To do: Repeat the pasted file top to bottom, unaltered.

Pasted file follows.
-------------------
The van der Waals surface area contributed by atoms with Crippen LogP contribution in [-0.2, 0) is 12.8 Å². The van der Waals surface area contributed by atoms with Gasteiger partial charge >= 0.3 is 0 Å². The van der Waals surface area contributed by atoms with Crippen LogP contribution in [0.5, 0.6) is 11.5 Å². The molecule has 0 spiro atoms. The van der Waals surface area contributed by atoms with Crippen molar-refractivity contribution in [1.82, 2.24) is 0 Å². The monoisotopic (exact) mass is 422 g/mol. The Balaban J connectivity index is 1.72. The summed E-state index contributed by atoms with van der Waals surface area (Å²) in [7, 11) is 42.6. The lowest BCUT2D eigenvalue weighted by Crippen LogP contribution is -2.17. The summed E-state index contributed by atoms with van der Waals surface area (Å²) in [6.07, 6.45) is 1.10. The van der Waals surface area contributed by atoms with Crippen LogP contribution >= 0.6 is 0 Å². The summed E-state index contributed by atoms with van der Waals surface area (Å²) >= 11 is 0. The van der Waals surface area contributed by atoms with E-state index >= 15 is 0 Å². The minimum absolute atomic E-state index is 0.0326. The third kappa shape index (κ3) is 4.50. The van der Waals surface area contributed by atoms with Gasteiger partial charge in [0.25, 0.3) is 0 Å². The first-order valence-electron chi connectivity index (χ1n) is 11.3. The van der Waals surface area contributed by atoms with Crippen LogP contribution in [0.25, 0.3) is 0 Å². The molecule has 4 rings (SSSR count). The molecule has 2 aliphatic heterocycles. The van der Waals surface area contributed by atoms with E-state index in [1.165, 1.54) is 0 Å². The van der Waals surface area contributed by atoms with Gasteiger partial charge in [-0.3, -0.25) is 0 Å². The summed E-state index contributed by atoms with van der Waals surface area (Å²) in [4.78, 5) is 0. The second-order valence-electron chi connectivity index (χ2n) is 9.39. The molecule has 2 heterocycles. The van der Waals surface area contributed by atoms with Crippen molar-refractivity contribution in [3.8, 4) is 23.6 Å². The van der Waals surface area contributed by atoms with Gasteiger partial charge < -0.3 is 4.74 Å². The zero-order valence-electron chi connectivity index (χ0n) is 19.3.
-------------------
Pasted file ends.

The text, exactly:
The van der Waals surface area contributed by atoms with Crippen LogP contribution in [-0.2, 0) is 12.8 Å². The van der Waals surface area contributed by atoms with Gasteiger partial charge >= 0.3 is 0 Å². The van der Waals surface area contributed by atoms with Crippen LogP contribution in [0.5, 0.6) is 11.5 Å². The molecule has 0 spiro atoms. The van der Waals surface area contributed by atoms with Crippen molar-refractivity contribution in [1.82, 2.24) is 0 Å². The monoisotopic (exact) mass is 422 g/mol. The Balaban J connectivity index is 1.72. The summed E-state index contributed by atoms with van der Waals surface area (Å²) in [7, 11) is 42.6. The lowest BCUT2D eigenvalue weighted by Crippen LogP contribution is -2.17. The summed E-state index contributed by atoms with van der Waals surface area (Å²) in [6.07, 6.45) is 1.10. The van der Waals surface area contributed by atoms with Crippen LogP contribution >= 0.6 is 0 Å². The summed E-state index contributed by atoms with van der Waals surface area (Å²) >= 11 is 0. The van der Waals surface area contributed by atoms with E-state index >= 15 is 0 Å². The minimum absolute atomic E-state index is 0.0326. The third kappa shape index (κ3) is 4.50. The van der Waals surface area contributed by atoms with Gasteiger partial charge in [0.25, 0.3) is 0 Å². The first-order valence-electron chi connectivity index (χ1n) is 11.3. The van der Waals surface area contributed by atoms with Crippen LogP contribution in [0.25, 0.3) is 0 Å². The molecule has 4 rings (SSSR count). The molecule has 2 aliphatic heterocycles. The van der Waals surface area contributed by atoms with E-state index in [1.165, 1.54) is 0 Å². The van der Waals surface area contributed by atoms with Gasteiger partial charge in [-0.3, -0.25) is 0 Å². The summed E-state index contributed by atoms with van der Waals surface area (Å²) in [4.78, 5) is 0. The second-order valence-electron chi connectivity index (χ2n) is 9.39. The molecule has 2 heterocycles. The van der Waals surface area contributed by atoms with Crippen molar-refractivity contribution in [3.8, 4) is 23.6 Å². The van der Waals surface area contributed by atoms with Gasteiger partial charge < -0.3 is 4.74 Å². The zero-order valence-electron chi connectivity index (χ0n) is 19.3.